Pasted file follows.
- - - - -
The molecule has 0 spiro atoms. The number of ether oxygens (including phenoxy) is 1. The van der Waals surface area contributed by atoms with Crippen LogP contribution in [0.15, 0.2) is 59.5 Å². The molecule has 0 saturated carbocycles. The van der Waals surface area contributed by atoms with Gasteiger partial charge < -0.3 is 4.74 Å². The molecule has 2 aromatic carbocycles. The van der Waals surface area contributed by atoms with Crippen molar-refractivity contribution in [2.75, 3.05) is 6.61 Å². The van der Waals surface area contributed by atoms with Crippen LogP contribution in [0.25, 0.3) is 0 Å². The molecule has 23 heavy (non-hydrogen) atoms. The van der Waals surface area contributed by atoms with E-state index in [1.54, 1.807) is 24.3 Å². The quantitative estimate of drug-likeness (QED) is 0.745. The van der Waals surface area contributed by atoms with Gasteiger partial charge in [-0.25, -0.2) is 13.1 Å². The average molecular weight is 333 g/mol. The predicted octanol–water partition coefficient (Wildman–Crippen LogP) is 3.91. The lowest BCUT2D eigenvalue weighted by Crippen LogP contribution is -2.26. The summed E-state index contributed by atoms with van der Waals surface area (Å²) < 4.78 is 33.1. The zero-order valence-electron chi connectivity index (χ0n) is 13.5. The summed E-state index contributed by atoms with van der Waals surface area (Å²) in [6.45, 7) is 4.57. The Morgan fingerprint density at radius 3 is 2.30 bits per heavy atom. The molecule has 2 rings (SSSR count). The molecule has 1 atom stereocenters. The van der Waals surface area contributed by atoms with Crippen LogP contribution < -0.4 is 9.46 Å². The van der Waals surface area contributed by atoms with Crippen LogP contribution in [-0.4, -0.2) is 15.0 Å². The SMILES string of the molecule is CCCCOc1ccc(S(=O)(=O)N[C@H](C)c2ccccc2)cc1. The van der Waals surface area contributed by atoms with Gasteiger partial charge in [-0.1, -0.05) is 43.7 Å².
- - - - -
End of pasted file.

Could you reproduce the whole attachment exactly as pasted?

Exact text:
The molecule has 0 spiro atoms. The number of ether oxygens (including phenoxy) is 1. The van der Waals surface area contributed by atoms with Crippen LogP contribution in [0.15, 0.2) is 59.5 Å². The molecule has 0 saturated carbocycles. The van der Waals surface area contributed by atoms with Gasteiger partial charge < -0.3 is 4.74 Å². The molecule has 2 aromatic carbocycles. The van der Waals surface area contributed by atoms with Crippen molar-refractivity contribution in [2.75, 3.05) is 6.61 Å². The van der Waals surface area contributed by atoms with Crippen LogP contribution in [0.25, 0.3) is 0 Å². The molecule has 23 heavy (non-hydrogen) atoms. The van der Waals surface area contributed by atoms with E-state index in [1.54, 1.807) is 24.3 Å². The quantitative estimate of drug-likeness (QED) is 0.745. The van der Waals surface area contributed by atoms with Gasteiger partial charge in [-0.25, -0.2) is 13.1 Å². The average molecular weight is 333 g/mol. The predicted octanol–water partition coefficient (Wildman–Crippen LogP) is 3.91. The lowest BCUT2D eigenvalue weighted by Crippen LogP contribution is -2.26. The summed E-state index contributed by atoms with van der Waals surface area (Å²) < 4.78 is 33.1. The zero-order valence-electron chi connectivity index (χ0n) is 13.5. The summed E-state index contributed by atoms with van der Waals surface area (Å²) in [6.45, 7) is 4.57. The Morgan fingerprint density at radius 3 is 2.30 bits per heavy atom. The molecule has 2 rings (SSSR count). The molecule has 1 atom stereocenters. The van der Waals surface area contributed by atoms with Crippen LogP contribution < -0.4 is 9.46 Å². The van der Waals surface area contributed by atoms with Crippen LogP contribution in [-0.4, -0.2) is 15.0 Å². The SMILES string of the molecule is CCCCOc1ccc(S(=O)(=O)N[C@H](C)c2ccccc2)cc1. The van der Waals surface area contributed by atoms with Gasteiger partial charge in [-0.1, -0.05) is 43.7 Å².